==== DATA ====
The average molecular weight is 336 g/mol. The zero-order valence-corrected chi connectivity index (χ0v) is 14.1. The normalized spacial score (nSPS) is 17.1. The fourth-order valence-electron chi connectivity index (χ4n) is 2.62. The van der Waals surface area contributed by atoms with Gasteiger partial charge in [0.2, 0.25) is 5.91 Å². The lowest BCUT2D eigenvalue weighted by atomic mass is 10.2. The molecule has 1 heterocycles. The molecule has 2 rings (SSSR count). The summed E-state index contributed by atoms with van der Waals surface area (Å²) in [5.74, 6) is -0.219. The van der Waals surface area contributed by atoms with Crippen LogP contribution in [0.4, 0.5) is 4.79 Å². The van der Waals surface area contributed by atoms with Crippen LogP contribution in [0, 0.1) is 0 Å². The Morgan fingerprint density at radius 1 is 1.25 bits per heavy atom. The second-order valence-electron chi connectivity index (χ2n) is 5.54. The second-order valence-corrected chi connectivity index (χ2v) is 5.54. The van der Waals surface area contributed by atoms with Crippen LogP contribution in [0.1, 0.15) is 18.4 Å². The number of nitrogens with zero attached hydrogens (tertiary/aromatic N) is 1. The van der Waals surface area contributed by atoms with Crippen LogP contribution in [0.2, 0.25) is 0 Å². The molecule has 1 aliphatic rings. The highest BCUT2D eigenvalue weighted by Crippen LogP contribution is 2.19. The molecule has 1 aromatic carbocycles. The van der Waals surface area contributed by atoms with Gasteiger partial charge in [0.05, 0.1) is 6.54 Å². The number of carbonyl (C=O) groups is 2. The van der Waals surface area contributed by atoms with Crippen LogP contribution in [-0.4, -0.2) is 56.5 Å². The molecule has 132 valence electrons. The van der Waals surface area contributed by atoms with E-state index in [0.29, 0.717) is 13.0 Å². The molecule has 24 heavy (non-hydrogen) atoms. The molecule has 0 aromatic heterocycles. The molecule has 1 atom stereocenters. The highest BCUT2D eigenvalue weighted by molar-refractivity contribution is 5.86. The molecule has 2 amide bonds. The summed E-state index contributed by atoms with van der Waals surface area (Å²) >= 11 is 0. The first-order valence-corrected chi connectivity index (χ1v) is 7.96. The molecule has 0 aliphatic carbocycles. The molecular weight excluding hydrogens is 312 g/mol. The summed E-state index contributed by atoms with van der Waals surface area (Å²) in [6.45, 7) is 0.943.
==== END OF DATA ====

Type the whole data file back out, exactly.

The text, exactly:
The average molecular weight is 336 g/mol. The zero-order valence-corrected chi connectivity index (χ0v) is 14.1. The normalized spacial score (nSPS) is 17.1. The fourth-order valence-electron chi connectivity index (χ4n) is 2.62. The van der Waals surface area contributed by atoms with Gasteiger partial charge in [0.2, 0.25) is 5.91 Å². The lowest BCUT2D eigenvalue weighted by atomic mass is 10.2. The molecule has 1 heterocycles. The molecule has 2 rings (SSSR count). The summed E-state index contributed by atoms with van der Waals surface area (Å²) in [5.74, 6) is -0.219. The van der Waals surface area contributed by atoms with Crippen LogP contribution in [0.4, 0.5) is 4.79 Å². The van der Waals surface area contributed by atoms with Crippen LogP contribution in [0, 0.1) is 0 Å². The Morgan fingerprint density at radius 1 is 1.25 bits per heavy atom. The second-order valence-electron chi connectivity index (χ2n) is 5.54. The second-order valence-corrected chi connectivity index (χ2v) is 5.54. The van der Waals surface area contributed by atoms with Crippen LogP contribution in [0.1, 0.15) is 18.4 Å². The number of nitrogens with zero attached hydrogens (tertiary/aromatic N) is 1. The van der Waals surface area contributed by atoms with Crippen LogP contribution in [0.2, 0.25) is 0 Å². The molecule has 1 aliphatic rings. The highest BCUT2D eigenvalue weighted by Crippen LogP contribution is 2.19. The molecule has 1 aromatic carbocycles. The van der Waals surface area contributed by atoms with Gasteiger partial charge in [0.05, 0.1) is 6.54 Å². The number of carbonyl (C=O) groups is 2. The van der Waals surface area contributed by atoms with Crippen LogP contribution in [-0.4, -0.2) is 56.5 Å². The molecule has 132 valence electrons. The van der Waals surface area contributed by atoms with E-state index in [0.29, 0.717) is 13.0 Å². The molecule has 24 heavy (non-hydrogen) atoms. The molecule has 0 aromatic heterocycles. The molecule has 1 atom stereocenters. The highest BCUT2D eigenvalue weighted by molar-refractivity contribution is 5.86. The molecule has 2 amide bonds. The summed E-state index contributed by atoms with van der Waals surface area (Å²) >= 11 is 0. The first-order valence-corrected chi connectivity index (χ1v) is 7.96. The molecule has 0 aliphatic carbocycles. The molecular weight excluding hydrogens is 312 g/mol. The summed E-state index contributed by atoms with van der Waals surface area (Å²) in [6.45, 7) is 0.943.